So it was yesterday morning, after a sleep primed by a moving performance of Stephen Foster’s “Hard Times, Come Again No More” on my iTunes. The conviction that yes, that was it, that song was the answer to everything, persisted through three hazy toilet breaks, until I actually woke up and faced the hard truth that I didn’t even know what the question was. But, having had Anonymous 4 and Bruce Molsky take me to 1865 and into the world of the song, I was deeply sorrowful: hard times would surely come around again, and my linguistics was helpless against that bleak future.

I ended up spending the morning with Foster’s “Hard Times”, specifically mourning the tragedy of American chattel slavery, disasters of the 1850s, the Civil War, the Great Depression, and the poverty of Appalachia and the Ozarks, but then dissolving into free-floating anxiety over everything from the Babylonian captivity to the madness of our king (and there’s an awful lot to weep over in between).

All this driven by the music.

The crucial chorus of the song:

‘Tis the song, the sign of the weary
Hard times, hard times, come again no more
Many days you have lingered all around my cabin door
Oh hard times, come again no more.

Lamenting the hard times of the past and pleading that they not return.

The performance that I heard in the night: Anonymous 4 with Bruce Molsky “Hard Times Come Again No More”, on the album 1865: Songs of Hope and Home from the American Civil War (2015) — 1865 marking the end of the Civil War; it can be viewed here.

… Foster’s South was a sentimental fabrication, a piece of imaginative fiction, peopled by stage folk: dreamy elegant whites and simple but oppressed blacks. Yet the song could be folded into other, different, narratives of terrible pasts and uncertain futures. It could, for instance, be sung by blacks, for blacks

… Eventually, by singers of the caliber of Mavis Staples, in a version (from the album Beautiful Dreamer (2004)) informed by the black experience but illustrated by images of the Great Depression, with both white and black subjects; it can be viewed here.

It can be worked into a lament for the hardness of life in the Southern mountains, combined with passionate affection for the place, as in the Anonymous Four + Molsky version in #1 above, or in the astonishing re-imagining of the song in a live performance by a trio of Yo-Yo Ma, Marc O’Connor, and Edgar Meyer, with James Taylor on vocals (on the album Appalachian Journey (2000)), which you can view here.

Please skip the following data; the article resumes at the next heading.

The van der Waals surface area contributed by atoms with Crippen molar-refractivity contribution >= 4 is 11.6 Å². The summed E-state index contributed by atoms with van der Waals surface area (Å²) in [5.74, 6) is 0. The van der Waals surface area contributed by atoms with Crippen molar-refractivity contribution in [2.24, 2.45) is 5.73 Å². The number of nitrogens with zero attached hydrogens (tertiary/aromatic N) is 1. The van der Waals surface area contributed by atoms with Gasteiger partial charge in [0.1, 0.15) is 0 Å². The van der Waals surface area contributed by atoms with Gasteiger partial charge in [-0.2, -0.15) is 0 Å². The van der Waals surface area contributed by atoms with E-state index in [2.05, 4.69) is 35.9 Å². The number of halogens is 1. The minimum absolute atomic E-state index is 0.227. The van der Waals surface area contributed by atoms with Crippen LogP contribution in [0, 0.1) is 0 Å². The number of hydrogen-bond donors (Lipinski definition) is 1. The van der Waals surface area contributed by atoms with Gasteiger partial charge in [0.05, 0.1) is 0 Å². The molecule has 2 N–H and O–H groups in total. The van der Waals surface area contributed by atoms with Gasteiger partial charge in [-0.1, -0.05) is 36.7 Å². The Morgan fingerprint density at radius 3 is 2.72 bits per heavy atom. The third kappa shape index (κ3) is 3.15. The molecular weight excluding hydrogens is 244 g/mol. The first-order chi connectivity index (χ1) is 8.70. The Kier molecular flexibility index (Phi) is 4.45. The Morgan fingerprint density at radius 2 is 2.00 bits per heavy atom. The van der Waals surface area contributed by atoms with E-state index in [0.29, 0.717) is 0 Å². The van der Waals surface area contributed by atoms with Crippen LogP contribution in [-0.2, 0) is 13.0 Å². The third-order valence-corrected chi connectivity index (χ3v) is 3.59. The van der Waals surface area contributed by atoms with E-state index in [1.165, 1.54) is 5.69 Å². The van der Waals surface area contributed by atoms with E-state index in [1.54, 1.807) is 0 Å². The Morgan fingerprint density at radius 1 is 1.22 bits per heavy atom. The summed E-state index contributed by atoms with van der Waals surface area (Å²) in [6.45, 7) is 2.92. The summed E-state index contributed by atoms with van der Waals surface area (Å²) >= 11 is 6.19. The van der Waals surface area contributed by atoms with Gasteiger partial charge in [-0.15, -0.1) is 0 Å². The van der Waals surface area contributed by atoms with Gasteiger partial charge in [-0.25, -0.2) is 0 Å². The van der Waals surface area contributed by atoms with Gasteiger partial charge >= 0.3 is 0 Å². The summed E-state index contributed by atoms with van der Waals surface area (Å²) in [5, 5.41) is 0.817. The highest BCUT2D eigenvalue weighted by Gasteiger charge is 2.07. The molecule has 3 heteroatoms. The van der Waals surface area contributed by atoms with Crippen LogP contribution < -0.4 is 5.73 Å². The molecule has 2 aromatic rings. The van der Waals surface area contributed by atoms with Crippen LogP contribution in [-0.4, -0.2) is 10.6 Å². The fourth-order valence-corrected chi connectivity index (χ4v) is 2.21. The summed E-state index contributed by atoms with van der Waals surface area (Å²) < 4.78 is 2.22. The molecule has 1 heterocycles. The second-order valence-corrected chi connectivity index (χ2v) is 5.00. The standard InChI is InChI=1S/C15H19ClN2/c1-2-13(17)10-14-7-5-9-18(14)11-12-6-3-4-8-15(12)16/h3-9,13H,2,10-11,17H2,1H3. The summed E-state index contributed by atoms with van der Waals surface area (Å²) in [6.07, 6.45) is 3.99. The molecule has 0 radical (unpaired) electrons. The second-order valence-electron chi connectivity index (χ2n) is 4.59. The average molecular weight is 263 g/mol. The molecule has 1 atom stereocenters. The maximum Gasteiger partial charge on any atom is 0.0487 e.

Or it can carry the whole weight of our past sorrows and fears for the future, displayed (apparently) without reference to any particular history, as in a heart-breaking live performance by Kate & Anna McGarrigle and friends (Rufus Wainwright, Emmylou Harris, Mary Black, Karen Matheson, and Rod Paterson), which you can view here.

But everything comes with a context, everything has a history. It’s relevant that the folksinging McGarrigle sisters grew up in Montreal, with parents of Irish and French-Canadian descent; their music grows out of the experience of the Scots and Irish in Canada, and more generally in North America, and of the French-Canadians. Kate McGarrigle’s American-Canadian son Rufus Wainwright: openly gay. Emmylou Harris: Southern country and folk singer, with Appalachian roots. Mary Black: Irish. Karen Matheson and Rod Paterson: Scottish (and the video was shot on the Atlantic coast of Scotland). Everybody brings a past to this occasion, and there is sorrow in all of those pasts, which the singers draw on in their performance.


2 Responses to “Aura Lee in the morning”

  1. Mitch4 Says:

    Song parodist Allan Sherman used the tune, and a play on the syllables of the name “Aura Lee”, in a brief bit:

    Ev’ry time you take vaccine, take it oral-ly
    As you know the other way is more painfully

    This bit starts at 2:53 in clip at the following link:

    • arnold zwicky Says:

      Ah, Joel Levin mentioned this in a FB comment on my posting. My reply:

      Yes, I love the Sherman parody too. It’s in Wikipedia, along with a giant raft of other parodies and allusions. The song is a parody magnet.